I’m skeptical of most academic sociology, so I don’t follow Sudhir Venkatesh too closely. But it seems that some people are peeved, Columbia’s Gang Scholar Lives on the Edge:
Today, he is a celebrity in an otherwise low-key academic field — a star on campus, an influential public intellectual, a sought-after speaker. The hardcover of his best-selling book, “Gang Leader for a Day: A Rogue Sociologist Takes to the Streets,” released in 2008, features a full-length photo of him looking tough in jeans and a leather jacket, its collar turned up.
Through his research on gang life and prostitutes, he has succeeded against long odds in making sociology seem hip. And by writing in magazines, being featured in the book “Freakonomics,” and even appearing on late-night television, he has succeeded in bringing that research out of the academy and into the public realm.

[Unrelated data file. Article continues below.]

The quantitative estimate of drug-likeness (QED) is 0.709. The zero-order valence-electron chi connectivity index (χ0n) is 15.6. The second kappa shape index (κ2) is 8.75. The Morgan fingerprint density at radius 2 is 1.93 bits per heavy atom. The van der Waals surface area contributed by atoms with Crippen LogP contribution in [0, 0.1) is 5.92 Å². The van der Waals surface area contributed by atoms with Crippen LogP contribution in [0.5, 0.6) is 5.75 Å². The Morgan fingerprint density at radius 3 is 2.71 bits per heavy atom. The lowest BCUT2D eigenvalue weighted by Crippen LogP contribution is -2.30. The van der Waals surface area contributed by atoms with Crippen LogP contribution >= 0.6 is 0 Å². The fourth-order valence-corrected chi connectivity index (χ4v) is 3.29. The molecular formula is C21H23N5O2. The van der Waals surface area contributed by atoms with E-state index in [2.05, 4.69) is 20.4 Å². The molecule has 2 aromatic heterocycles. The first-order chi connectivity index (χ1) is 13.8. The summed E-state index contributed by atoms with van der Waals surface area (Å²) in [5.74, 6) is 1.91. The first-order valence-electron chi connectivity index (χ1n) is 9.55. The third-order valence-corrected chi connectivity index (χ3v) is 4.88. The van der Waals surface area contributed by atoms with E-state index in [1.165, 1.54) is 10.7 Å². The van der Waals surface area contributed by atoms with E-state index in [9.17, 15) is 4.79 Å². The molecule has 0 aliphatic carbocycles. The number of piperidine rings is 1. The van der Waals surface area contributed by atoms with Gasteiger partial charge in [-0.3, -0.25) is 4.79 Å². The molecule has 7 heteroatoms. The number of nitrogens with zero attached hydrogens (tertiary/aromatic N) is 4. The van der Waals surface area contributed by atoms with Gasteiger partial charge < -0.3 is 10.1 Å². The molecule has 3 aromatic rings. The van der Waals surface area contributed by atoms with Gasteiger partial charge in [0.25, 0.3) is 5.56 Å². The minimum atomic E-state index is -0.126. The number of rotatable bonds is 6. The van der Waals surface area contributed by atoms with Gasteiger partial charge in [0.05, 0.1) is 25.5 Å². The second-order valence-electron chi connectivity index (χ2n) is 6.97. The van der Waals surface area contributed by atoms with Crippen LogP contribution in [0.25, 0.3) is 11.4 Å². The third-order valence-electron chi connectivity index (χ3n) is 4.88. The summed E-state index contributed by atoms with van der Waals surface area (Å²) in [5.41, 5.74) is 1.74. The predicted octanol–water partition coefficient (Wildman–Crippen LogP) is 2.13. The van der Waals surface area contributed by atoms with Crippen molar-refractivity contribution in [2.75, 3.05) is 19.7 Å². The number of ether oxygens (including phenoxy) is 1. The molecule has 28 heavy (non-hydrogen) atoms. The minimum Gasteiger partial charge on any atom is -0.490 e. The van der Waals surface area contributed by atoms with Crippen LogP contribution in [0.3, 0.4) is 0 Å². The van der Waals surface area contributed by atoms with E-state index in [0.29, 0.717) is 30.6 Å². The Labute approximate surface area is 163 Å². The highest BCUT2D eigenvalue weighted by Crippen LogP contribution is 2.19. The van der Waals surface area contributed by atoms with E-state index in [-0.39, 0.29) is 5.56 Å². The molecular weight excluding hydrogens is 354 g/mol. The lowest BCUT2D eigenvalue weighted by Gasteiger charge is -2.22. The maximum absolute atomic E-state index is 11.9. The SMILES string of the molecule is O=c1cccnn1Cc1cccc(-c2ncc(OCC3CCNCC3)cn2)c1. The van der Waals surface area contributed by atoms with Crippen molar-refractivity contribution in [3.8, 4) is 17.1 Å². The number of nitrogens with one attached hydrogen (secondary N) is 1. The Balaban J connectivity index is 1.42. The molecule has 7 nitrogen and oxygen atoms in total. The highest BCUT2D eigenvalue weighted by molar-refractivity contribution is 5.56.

But fame has brought controversy. Some of his peers say that in search of a broader readership he takes liberties not appropriate for a scholar: sensationalizing his experiences, exaggerating the reliability of his memory and, in one case, physically assaulting someone. Others who might not have attracted mainstream attention say he steps too eagerly into the spotlight.